Energy efficiency cash released as councils warn of leaky homes bill

4th October 2022


Web Workman installing insulation credit brizmaker shutterstock 1537386782

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IEMA

The government has launched a £1.5bn funding tranche for local authorities and social housing landlords to introduce energy efficiency measures in up to 130,000 homes. The move comes as local authorities warned that poorly insulated homes will leak £12.7bn of energy during the next two years, with a third of that bill incurred by the government.

The £1.5bn will be available through the Home Upgrade Grant (HUG), which is releasing up to the £700m originally announced in February. The remaining £800m will be allocated under the Social Housing Decarbonisation Fund.

Under HUG, which is targeted at people who are most at risk of poor health due to poorly heated homes, local authorities invite households to book in to replace their heating systems, as well as install wall and roof insulation. To apply for HUG, homes should not be connected to the gas grid and should have an EPC rating of D or lower.

The Social Housing Decarbonisation Fund is aimed at social housing landlords who are looking to raise properties to EPC band C or higher. Funding can be used to fit insulation, replace windows and install heat pumps and solar panels. Landlords are required to match the funding provided under the scheme.

Meanwhile, the Local Government Association (LGA) is warning that badly insulated homes are likely to cost families £8.6bn in wasted energy during the next two years, with the remaining £4.1bn paid by the government under the Energy Price Guarantee. Homes with an EPC rating of D or lower will see an average of £488 of heat per year escape through poorly insulated doors, windows, roofs and walls.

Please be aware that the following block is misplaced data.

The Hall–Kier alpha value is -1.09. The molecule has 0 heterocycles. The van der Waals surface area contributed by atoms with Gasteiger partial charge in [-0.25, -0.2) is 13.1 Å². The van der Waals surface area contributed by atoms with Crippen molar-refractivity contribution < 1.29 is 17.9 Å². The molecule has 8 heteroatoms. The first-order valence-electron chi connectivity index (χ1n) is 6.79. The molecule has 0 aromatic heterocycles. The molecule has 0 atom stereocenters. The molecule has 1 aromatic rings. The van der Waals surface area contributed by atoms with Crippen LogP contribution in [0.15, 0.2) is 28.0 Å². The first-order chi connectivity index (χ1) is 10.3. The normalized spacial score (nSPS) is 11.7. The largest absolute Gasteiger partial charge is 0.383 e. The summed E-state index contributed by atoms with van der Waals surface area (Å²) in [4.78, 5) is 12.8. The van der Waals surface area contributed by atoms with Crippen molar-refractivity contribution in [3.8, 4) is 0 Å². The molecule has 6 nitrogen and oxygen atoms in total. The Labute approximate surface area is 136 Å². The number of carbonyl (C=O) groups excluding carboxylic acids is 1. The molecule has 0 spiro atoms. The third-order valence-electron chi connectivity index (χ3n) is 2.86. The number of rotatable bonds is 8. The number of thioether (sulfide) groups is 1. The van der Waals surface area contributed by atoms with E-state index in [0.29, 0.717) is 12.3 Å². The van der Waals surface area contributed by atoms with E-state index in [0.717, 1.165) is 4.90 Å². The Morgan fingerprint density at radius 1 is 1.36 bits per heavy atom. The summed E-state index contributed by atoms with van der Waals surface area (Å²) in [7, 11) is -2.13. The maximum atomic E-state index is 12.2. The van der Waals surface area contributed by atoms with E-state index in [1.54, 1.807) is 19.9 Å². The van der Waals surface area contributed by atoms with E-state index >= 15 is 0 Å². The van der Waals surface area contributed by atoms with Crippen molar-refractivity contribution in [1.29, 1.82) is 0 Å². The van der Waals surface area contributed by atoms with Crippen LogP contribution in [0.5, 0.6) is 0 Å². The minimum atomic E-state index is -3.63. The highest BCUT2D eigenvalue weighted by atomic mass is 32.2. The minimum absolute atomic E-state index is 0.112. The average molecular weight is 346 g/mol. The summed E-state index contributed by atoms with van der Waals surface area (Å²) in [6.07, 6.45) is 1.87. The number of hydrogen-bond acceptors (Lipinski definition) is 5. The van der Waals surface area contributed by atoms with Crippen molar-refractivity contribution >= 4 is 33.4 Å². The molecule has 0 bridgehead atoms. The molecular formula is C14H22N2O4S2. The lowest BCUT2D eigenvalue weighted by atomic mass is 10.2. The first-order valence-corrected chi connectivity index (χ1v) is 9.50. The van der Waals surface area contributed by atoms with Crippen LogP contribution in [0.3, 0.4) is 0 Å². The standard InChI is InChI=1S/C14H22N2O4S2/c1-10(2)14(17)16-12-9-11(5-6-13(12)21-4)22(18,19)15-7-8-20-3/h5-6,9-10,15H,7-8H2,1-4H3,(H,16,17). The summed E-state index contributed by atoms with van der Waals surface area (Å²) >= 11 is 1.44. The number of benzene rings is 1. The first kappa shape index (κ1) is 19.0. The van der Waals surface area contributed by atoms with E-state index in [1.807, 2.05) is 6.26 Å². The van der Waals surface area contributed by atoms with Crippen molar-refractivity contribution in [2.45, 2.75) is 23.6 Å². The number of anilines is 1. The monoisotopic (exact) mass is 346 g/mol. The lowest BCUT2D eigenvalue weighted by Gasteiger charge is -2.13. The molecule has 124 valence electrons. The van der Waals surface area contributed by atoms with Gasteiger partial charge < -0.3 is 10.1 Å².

While families in inefficient homes will lose a total of £8.6bn in energy waste during the two-year scheme, the costs incurred by the government under its intervention could increase if energy prices rise as projected next year.

The LGA says the most wasteful homes in England are older and more likely to be occupied by the aged and people on lower incomes; more than 60% of the over 65s live in the least energy efficient homes. Owner-occupied and private rented homes are almost twice as likely to be rated EPC D or below than social homes.

The LGA is calling for the government to renew its partnership with councils to redouble efforts to improve draughtproofing, insulate and retrofit all homes, and accelerate the shift to renewable energy, as well as give residents energy saving advice.

“Investment now will save households and taxpayers money further down the line, ease the cost-of-living crisis, reduce health crisis for people in cold and damp homes, and mean families have added security and flexibility within their budgets,” said the LGA’s environment spokesperson David Renard. “Alongside a transition to renewable energy, a retrofit renaissance could be the centrepiece of renewed efforts to drive economic growth, create more jobs and increase productivity, and deliver net-zero to protect our environment now and for the future.”

Image credit | Shutterstock

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